Once city councillor wagered (wrongly) that no more than 50 Revelstoke residents would attend the Jan. 14 City of Revelstoke Town Hall. About 125 filled the Seniors Centre.

Residents voice budget opinions, but was city hall and council listening?

City council is trying to reach out to residents, but many felt one-sided town hall lacked meaningful two-way dialogue

Residents filled the Revelstoke Seniors Centre on Jan. 14 for City Council’s town hall meeting on the 2014 budget.

Many took the time to come to the microphone and say what they’d like to be cut from the budget, or what they’d like to be left alone. They asked for higher level of services – like more snow clearing. They pointed out places where they felt the city could be more efficient. They offered lots of helpful suggestions, many of which are listed below.

The response to the speakers’ input drew the most comment and concern. For the most part, they were allowed to speak themselves out, and only sporadic responses came from council or city staff.

“When will we get answers? Otherwise we’re wasting our time,” said resident Jessica Klikach of the unusual, one-sided conversation.

In fact, gauging the level of public interest and engagement in affairs at city hall is a central debate. Over at the Revelstoke Current, editor David Rooney won $100 off of councillor Chris Johnston after the journalist bet correctly that more than 100 people would show up for the town hall. Johnston took a wager with no perceivable upside for a possible incumbent in the 2014 election. He bet that not more than 50 people in Revelstoke cared enough to show up for the town hall. Rooney was happy to publish a photo of Johnston handing over two $50 notes.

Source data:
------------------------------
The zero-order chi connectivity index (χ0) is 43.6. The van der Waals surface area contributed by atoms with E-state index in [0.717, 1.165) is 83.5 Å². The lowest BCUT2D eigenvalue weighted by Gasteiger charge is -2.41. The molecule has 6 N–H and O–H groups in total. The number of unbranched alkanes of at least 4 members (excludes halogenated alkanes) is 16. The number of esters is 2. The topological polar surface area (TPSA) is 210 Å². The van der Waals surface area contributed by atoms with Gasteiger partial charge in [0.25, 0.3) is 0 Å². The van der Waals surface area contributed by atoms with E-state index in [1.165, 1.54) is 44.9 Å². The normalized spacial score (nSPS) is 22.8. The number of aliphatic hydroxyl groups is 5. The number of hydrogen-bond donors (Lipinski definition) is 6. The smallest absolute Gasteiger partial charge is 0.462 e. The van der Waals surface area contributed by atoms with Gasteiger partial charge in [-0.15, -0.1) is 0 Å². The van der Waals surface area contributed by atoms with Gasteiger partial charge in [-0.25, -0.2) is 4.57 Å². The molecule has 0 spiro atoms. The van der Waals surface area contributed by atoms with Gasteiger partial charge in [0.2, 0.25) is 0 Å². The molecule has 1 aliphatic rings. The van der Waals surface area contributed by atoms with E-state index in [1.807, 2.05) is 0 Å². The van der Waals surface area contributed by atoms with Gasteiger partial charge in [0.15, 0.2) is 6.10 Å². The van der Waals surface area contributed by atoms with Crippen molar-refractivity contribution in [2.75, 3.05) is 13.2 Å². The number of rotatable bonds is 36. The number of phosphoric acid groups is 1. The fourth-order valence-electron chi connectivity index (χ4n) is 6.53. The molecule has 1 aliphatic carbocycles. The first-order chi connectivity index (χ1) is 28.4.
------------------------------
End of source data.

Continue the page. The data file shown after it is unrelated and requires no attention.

Up until late 2013, the City of Revelstoke rarely issued media releases, or used their social media tools for anything other than posting committee meeting times or community centre events like yoga class schedules.

A relative flurry of media statements has ensued, including a message the next day on Jan. 15, that announced council would deliberate on the public comments at a special meeting on Jan. 21. City officials hope to approve the budget by Jan. 28, the City of Revelstoke said in the media release.

One can make many observations about the meeting. A few rise to the top. For example, it’s clear it’s an election year. The campaigning is underway. Residents want more efficient services. They’re very sure city hall could be doing the same job for less money. These are a few observations.

If you had to pick just one story from the meeting, it’s that council and senior city staff once again struggled to connect with the community in this rare public appearance, despite trying to reach out more.

Residents provided their budget input

Here are comments from the majority of speakers who provided comments at the Jan. 14 town hall. They are brief summaries:

Nelli Richardson said the city needs to keep funding the social development coordinator. She read out a long list of accomplishments by coordinator Jill Zacharis. The coordinator does lots of community-wide work that individual agencies don’t have time for, said Richardson.

Doug Hamilton is concerned about snow removal around Selkirk Gardens, where he lives.

Revelstoke Chamber of Commerce executive director Judy Goodman wants business and light industrial tax rates lowered, targeting a 2:1 ratio compared to residential.

Wanda Watson is concerned about city taxpayers paying for a highway rescue truck and about snowplowing in Columbia Park.

Connie Brothers is concerned about city resources paying for a highway rescue truck.

Arvid Zakary asked about city lawsuits, asking how much they are costing the city. Mayor Raven replied: “There were no multi-million dollar lawsuits last year, and that’s all I’m saying.”

Pat Wells said the city should sell the golf course and they should build a marina instead of expanding the airport runway. He said the snow removal priority appears to be the route to the ski hill and not residential streets.